(Fig. 112-2)

FIGURE 112-2
Heart sounds. A. Normal. S1, first heart sound; S2, second heart sound; A2, aortic component of the second heart sound; P2, pulmonic component of the second heart sound. B. Atrial septal defect with fixed splitting of S2. C. Physiologic but wide splitting of S2 with right bundle branch block. D. Reversed or paradoxical splitting of S2 with left bundle branch block. E. Narrow splitting of S2 with pulmonary hypertension. (From Fowler NO: Diagnosis of Heart Disease. New York, Springer-Verlag, 1991, p 31. Reproduced with permission from Springer.)


Loud: MS, short PR interval, hyperkinetic heart, thin chest wall. Soft: Long PR interval, heart failure, mitral regurgitation, thick chest wall, pulmonary emphysema.


Normally A2 precedes P2 and splitting increases with inspiration; abnormalities include:

  • Widened splitting: Right bundle branch block, PS, mitral regurgitation
  • Fixed splitting (no respiratory change in splitting): Atrial septal defect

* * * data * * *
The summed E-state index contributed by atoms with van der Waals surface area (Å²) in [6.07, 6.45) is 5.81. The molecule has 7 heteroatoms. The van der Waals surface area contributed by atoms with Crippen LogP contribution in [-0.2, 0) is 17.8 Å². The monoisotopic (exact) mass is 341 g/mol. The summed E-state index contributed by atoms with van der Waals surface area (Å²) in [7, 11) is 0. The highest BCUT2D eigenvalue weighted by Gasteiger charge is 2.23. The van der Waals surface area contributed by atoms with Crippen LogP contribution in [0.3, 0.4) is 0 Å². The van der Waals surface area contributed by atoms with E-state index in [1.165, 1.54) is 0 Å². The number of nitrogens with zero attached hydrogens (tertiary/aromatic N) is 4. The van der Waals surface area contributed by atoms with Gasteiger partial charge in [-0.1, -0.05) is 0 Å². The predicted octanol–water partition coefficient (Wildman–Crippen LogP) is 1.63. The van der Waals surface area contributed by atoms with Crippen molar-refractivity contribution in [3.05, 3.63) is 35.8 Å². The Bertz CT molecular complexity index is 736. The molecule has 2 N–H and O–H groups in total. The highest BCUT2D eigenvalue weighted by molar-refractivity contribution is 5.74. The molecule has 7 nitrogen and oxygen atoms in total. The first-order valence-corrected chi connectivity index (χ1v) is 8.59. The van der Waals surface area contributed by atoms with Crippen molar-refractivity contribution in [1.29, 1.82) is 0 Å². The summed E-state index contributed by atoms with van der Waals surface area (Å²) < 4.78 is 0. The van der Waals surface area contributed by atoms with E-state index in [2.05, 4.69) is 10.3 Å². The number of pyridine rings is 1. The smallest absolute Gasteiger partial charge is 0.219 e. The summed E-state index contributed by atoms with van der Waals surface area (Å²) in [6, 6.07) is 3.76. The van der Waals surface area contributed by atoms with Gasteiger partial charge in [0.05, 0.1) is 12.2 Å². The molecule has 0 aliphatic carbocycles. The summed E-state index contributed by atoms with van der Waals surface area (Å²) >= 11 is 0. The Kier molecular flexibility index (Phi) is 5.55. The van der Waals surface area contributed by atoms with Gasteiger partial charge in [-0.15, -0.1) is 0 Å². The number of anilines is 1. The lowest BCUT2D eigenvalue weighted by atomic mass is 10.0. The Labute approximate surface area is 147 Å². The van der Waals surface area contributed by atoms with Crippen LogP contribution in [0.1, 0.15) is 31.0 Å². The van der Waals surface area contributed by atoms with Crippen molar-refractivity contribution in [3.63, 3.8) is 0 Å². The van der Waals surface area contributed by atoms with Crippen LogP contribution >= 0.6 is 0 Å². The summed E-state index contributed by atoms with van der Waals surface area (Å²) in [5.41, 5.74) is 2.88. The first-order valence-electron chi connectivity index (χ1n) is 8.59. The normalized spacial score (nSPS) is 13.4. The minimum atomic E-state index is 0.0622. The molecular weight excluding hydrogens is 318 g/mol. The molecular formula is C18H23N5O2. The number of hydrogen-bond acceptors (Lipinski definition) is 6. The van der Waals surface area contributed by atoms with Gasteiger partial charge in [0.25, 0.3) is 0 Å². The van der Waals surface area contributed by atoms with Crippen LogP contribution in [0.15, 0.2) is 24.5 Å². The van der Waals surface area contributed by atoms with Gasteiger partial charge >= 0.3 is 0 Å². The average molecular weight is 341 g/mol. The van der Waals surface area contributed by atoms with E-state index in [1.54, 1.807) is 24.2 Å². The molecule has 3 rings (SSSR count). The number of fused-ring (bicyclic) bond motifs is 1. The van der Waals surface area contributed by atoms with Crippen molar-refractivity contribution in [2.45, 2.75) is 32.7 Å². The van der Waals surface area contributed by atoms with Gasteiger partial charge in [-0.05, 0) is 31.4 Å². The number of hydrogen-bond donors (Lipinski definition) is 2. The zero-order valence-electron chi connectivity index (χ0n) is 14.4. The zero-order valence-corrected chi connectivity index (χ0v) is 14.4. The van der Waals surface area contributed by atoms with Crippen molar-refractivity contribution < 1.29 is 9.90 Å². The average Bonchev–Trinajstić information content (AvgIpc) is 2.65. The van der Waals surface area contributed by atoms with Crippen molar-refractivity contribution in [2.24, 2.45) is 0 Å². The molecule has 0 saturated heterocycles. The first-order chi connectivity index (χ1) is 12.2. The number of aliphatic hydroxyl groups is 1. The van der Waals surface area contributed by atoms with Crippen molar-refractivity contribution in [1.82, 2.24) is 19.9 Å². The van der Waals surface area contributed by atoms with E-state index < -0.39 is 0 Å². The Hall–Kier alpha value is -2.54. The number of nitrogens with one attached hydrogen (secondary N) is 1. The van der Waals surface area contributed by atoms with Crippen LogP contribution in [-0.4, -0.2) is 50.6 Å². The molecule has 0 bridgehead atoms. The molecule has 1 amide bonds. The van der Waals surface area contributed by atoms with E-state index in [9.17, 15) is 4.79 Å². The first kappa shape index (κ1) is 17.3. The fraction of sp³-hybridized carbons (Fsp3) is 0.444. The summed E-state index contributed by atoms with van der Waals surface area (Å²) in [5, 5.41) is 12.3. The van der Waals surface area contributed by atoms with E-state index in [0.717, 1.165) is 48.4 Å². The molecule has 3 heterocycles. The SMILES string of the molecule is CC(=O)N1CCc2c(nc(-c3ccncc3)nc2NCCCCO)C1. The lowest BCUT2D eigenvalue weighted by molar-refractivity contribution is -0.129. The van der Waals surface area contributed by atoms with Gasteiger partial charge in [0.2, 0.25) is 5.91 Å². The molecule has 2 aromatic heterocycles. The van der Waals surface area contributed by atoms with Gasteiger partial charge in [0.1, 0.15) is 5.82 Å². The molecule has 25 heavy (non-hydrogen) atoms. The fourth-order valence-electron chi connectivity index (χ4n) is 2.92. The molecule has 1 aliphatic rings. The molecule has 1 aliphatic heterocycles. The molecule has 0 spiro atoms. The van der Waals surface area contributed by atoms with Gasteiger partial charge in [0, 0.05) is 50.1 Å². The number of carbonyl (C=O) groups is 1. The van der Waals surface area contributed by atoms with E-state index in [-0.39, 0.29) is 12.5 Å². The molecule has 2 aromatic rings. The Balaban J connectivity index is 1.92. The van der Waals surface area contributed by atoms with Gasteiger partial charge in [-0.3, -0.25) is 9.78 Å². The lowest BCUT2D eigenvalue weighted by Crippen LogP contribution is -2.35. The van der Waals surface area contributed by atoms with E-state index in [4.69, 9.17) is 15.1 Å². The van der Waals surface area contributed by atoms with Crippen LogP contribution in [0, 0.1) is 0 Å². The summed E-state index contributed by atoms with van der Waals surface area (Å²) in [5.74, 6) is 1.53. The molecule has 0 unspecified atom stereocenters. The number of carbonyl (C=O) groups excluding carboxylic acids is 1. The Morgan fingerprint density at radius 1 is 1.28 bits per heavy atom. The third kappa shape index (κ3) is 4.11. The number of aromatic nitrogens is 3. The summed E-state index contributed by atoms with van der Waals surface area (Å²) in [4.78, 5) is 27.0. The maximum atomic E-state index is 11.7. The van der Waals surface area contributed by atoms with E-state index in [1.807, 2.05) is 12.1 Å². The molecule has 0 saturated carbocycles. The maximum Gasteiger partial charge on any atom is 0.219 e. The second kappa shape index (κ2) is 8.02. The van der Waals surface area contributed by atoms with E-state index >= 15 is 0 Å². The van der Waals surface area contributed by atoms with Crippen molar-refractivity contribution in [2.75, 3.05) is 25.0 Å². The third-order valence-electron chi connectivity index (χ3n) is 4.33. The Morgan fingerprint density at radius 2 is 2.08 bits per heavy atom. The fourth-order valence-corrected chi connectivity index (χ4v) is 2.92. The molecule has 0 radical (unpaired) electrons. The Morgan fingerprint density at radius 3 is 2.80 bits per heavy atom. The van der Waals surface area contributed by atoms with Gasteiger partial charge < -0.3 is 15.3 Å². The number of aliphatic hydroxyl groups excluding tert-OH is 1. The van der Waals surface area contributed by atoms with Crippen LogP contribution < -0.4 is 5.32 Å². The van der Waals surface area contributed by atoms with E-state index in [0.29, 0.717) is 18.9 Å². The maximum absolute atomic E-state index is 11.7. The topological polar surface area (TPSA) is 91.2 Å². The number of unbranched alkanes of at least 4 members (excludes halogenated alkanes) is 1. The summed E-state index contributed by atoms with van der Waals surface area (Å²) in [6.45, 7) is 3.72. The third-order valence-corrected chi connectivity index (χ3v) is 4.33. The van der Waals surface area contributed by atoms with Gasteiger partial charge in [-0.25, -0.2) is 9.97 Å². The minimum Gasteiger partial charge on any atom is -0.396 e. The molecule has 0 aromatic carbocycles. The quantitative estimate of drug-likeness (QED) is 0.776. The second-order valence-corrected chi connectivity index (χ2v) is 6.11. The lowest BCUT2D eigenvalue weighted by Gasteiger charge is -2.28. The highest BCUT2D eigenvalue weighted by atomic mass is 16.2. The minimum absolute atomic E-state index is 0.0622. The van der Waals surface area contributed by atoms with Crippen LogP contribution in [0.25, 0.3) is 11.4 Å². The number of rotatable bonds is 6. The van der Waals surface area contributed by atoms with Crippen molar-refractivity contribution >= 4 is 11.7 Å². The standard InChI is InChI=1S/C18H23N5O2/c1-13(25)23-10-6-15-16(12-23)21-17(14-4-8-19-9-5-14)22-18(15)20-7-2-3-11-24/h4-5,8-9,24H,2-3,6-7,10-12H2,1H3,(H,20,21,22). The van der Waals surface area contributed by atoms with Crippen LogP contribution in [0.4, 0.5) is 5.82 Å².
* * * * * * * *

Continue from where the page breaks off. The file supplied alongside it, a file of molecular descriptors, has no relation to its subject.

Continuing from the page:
• Narrow splitting: Pulmonary hypertension
  • Paradoxical splitting (splitting narrows with inspiration): Left bundle branch block, heart failure, AS
  • Loud A2: Systemic hypertension
  • Soft A2: Aortic stenosis
  • Loud P2: Pulmonary arterial hypertension
  • Soft P2: Pulmonic stenosis


Low-pitched, heard best with bell of stethoscope at apex, following S2; normal in children; after age 30–35, indicates LV failure or volume overload.


Low-pitched, heard best with bell at apex, preceding S1; reflects atrial contraction into a noncompliant ventricle; found in AS, hypertension, hypertrophic cardiomyopathy, and coronary artery disease (CAD).

Opening Snap (OS)

High-pitched; follows S2 (by 0.06–0.12 s), heard at lower left sternal border and apex in MS; the more severe the MS, the shorter the S2–OS interval.

Ejection Clicks

High-pitched sounds following S1 typically loudest at left sternal border; observed in dilation of aortic root or pulmonary artery, congenital AS or PS; when due to the latter, click decreases with inspiration.

Midsystolic Clicks

At lower left sternal border and apex, often followed by late systolic murmur in mitral valve prolapse.

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